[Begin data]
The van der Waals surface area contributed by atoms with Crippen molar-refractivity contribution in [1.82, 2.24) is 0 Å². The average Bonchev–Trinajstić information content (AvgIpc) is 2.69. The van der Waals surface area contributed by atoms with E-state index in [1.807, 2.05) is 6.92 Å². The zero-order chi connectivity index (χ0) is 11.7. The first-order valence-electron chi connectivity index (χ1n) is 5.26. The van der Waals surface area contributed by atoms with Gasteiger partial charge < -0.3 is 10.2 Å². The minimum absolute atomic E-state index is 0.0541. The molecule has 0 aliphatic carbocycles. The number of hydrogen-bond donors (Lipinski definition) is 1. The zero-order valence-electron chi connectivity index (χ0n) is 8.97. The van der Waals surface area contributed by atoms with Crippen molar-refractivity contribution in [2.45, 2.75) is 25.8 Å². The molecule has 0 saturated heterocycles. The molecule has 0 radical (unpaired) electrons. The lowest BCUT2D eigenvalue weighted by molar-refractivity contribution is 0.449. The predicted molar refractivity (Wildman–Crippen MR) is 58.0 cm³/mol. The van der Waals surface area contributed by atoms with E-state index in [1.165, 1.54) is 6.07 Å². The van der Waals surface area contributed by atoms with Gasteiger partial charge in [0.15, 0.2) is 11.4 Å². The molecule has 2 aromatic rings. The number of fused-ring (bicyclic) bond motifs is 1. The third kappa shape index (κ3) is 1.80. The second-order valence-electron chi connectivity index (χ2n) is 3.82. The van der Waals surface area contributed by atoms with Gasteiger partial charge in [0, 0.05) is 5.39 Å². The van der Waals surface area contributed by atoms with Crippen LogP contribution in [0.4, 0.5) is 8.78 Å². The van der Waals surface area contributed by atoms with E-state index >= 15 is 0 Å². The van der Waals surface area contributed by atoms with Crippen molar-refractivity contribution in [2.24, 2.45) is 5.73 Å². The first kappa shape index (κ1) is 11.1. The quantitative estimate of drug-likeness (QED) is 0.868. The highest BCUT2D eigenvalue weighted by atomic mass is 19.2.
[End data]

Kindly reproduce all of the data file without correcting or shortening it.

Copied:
The van der Waals surface area contributed by atoms with Crippen molar-refractivity contribution in [1.82, 2.24) is 0 Å². The average Bonchev–Trinajstić information content (AvgIpc) is 2.69. The van der Waals surface area contributed by atoms with E-state index in [1.807, 2.05) is 6.92 Å². The zero-order chi connectivity index (χ0) is 11.7. The first-order valence-electron chi connectivity index (χ1n) is 5.26. The van der Waals surface area contributed by atoms with Gasteiger partial charge < -0.3 is 10.2 Å². The minimum absolute atomic E-state index is 0.0541. The molecule has 0 aliphatic carbocycles. The number of hydrogen-bond donors (Lipinski definition) is 1. The zero-order valence-electron chi connectivity index (χ0n) is 8.97. The van der Waals surface area contributed by atoms with Crippen molar-refractivity contribution in [2.45, 2.75) is 25.8 Å². The molecule has 0 saturated heterocycles. The molecule has 0 radical (unpaired) electrons. The lowest BCUT2D eigenvalue weighted by molar-refractivity contribution is 0.449. The predicted molar refractivity (Wildman–Crippen MR) is 58.0 cm³/mol. The van der Waals surface area contributed by atoms with E-state index in [1.165, 1.54) is 6.07 Å². The van der Waals surface area contributed by atoms with Gasteiger partial charge in [0.15, 0.2) is 11.4 Å². The molecule has 2 aromatic rings. The number of fused-ring (bicyclic) bond motifs is 1. The third kappa shape index (κ3) is 1.80. The second-order valence-electron chi connectivity index (χ2n) is 3.82. The van der Waals surface area contributed by atoms with Gasteiger partial charge in [0, 0.05) is 5.39 Å². The van der Waals surface area contributed by atoms with Crippen LogP contribution in [0.4, 0.5) is 8.78 Å². The van der Waals surface area contributed by atoms with E-state index >= 15 is 0 Å². The van der Waals surface area contributed by atoms with Crippen molar-refractivity contribution in [2.24, 2.45) is 5.73 Å². The first kappa shape index (κ1) is 11.1. The quantitative estimate of drug-likeness (QED) is 0.868. The highest BCUT2D eigenvalue weighted by atomic mass is 19.2.